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Maple Falls Information

Enjoy this park's dense redwood forest, clear creeks, deep canyons and spectacular waterfall.

Watch for:

Fossilized seashells can be found in the exposed creekbeds of Aptos and Bridge creeks, a reminder that 3 to 5 millions of years ago this area was covered by an inland sea.

Hiking Details for Maple Falls

Distance: 7.7 miles

Elevation change: 850 feet

Hiking time: 6-8 hours

Trail surface: Packed dirt

Best Season: All year, but spring is the best time to see the waterfalls

Managing agency: California State Parks

Parking lot location: Click here for directions

Overview: This hike takes you through dense redwood forest along clear, cool creeks.  There are a few bridges, but to reach the falls you’ll have to cross the creek by hopping over rocks or getting your feet wet. The trail can be muddy and slippery in winter, so tread carefully, especially as you approach the waterfall.

From the park entrance, continue driving on the dirt road to the Porter Family Picnic Area, and park there. The trailhead starts a few yards beyond the locked gate. From there, follow the Loma Prieta Grade Trail. Continue onto the Bridge Creek Trail in about .5 miles. Maple Falls is located at the end of the Bridge Creek Trail. From there, retrace your steps to return to the trailhead.

In the winter, there may be a locked gate on the Aptos Creek Fire road. If you come during this time, leave your car at the Steel Bridge parking area and walk approximately one mile to the Porter Family Picnic Area. This will add a total of two miles to your hike.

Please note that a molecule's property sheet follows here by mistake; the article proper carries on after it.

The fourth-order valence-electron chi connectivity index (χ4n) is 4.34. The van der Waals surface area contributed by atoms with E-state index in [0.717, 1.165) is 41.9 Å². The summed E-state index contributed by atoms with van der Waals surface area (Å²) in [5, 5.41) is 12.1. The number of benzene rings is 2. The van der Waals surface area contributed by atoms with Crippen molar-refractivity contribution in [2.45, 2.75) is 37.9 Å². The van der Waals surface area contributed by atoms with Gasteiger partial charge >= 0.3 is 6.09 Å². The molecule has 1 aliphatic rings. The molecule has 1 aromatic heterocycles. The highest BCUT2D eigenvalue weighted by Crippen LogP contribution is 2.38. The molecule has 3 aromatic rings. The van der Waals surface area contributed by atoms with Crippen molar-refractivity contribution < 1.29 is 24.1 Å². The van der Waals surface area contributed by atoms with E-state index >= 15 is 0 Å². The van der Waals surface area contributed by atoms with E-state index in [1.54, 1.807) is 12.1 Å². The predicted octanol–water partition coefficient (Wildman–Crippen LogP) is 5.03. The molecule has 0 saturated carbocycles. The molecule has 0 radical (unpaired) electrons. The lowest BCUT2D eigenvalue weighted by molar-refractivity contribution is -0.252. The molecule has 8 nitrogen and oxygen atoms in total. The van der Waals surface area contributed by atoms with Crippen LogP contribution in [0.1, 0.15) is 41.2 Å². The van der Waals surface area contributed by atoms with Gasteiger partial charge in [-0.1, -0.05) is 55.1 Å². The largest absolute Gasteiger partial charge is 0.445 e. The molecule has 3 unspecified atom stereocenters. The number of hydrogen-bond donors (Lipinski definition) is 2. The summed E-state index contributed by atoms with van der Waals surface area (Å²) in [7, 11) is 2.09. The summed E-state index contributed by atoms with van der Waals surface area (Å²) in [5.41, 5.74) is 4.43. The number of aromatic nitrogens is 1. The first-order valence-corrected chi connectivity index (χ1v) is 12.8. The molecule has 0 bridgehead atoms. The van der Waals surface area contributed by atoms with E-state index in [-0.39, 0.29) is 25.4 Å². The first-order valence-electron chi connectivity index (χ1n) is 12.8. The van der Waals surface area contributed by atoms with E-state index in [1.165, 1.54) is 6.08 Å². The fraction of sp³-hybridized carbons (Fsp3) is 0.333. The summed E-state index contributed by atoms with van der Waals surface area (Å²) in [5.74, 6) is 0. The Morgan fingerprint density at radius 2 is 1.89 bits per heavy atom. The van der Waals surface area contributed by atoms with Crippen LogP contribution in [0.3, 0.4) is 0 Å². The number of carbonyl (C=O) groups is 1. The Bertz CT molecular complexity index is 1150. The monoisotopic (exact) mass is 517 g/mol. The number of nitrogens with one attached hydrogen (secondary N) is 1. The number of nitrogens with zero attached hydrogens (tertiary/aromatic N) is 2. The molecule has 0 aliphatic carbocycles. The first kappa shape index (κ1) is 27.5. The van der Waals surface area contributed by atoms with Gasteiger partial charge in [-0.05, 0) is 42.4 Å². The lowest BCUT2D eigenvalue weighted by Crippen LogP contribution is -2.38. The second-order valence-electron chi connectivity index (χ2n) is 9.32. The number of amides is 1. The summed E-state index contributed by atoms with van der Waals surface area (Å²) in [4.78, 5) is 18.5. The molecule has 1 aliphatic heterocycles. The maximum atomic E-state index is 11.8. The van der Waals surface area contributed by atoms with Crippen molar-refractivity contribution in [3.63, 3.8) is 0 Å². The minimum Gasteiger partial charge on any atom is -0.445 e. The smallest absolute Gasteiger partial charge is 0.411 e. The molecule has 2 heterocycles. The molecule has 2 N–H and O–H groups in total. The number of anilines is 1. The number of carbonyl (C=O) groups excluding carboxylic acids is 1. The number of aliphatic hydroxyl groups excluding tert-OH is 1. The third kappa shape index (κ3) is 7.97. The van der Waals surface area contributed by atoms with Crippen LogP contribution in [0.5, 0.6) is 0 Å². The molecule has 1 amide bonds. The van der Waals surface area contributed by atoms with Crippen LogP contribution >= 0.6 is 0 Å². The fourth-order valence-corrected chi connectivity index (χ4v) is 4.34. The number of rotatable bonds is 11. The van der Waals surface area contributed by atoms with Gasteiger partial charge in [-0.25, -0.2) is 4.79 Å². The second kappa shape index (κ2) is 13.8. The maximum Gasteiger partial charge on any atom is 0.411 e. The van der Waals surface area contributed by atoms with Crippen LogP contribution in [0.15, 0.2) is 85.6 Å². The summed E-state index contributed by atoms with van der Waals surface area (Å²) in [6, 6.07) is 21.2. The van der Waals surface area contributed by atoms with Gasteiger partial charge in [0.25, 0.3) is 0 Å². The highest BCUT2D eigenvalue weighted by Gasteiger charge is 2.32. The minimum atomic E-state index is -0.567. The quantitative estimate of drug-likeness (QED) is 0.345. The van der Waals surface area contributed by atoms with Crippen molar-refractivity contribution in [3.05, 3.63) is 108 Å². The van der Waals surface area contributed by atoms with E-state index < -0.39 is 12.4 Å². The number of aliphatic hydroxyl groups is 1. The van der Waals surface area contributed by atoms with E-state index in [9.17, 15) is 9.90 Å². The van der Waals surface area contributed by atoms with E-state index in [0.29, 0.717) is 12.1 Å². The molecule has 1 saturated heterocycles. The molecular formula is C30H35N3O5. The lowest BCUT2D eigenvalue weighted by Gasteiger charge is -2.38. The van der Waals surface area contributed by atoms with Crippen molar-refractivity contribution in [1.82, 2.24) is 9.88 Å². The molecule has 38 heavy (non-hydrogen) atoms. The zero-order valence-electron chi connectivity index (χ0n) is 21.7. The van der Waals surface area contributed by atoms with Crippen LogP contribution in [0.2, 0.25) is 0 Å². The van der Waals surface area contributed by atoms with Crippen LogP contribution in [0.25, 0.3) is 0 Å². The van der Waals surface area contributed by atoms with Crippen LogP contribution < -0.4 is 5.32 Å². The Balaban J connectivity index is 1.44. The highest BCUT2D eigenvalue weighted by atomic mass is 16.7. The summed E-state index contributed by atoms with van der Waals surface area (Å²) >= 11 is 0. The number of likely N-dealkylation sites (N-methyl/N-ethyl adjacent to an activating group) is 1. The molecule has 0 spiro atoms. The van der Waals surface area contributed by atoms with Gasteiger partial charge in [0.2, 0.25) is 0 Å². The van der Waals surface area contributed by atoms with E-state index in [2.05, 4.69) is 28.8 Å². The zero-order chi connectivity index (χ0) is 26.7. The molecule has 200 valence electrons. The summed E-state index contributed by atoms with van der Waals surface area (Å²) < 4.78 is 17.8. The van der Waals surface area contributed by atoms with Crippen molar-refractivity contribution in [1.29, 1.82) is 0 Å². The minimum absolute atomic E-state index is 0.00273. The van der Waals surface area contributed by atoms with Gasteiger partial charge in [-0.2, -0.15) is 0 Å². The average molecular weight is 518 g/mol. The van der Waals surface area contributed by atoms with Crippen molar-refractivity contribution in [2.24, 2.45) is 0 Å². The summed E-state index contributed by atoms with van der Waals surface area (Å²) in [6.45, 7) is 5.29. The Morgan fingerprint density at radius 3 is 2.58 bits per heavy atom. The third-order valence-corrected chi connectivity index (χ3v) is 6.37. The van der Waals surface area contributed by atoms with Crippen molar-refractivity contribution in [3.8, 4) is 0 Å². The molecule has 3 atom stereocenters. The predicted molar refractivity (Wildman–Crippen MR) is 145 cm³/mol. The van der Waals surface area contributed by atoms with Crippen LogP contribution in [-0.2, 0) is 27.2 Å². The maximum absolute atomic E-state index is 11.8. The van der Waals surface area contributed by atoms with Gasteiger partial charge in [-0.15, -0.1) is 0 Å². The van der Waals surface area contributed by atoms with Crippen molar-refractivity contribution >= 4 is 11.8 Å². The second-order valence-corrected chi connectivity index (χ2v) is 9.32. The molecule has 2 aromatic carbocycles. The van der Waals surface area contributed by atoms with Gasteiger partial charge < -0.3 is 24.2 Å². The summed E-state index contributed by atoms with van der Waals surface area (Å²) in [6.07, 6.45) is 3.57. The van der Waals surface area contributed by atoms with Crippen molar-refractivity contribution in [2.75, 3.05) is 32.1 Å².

Directions to Maple Falls

Take Highway 17 south to Highway 1. Exit at State Park Drive and turn left. Turn right on Soquel Drive, then left on Aptos Creek Rd. Follow Aptos Creek Rd into the park. Continue driving on the packed dirt road (if the gate is open) all the way to the Porter Family Picnic Area.

More About the Forest of Nisene Marks State Park

The Forest of Nisene Marks State Park is named for Nisene Marks, the mother of a farming family from Salinas who purchased 9,700 acres in the hopes of finding oil below the ground. Their efforts to find oil a failure, the family donated the land to the state of California in 1963. California State Parks eventually expanded the area to its current 10,063 acre size.

Most of the land that the park occupies was once clear cut for logging, and as you walk through the park, you can still see evidence of logging operations, mills, and trestles. The Loma Prieta earthquake that shook the Bay Area on October 17, 1989 was centered here. A hike to the location of the epicenter is one of the most popular trails within the park.

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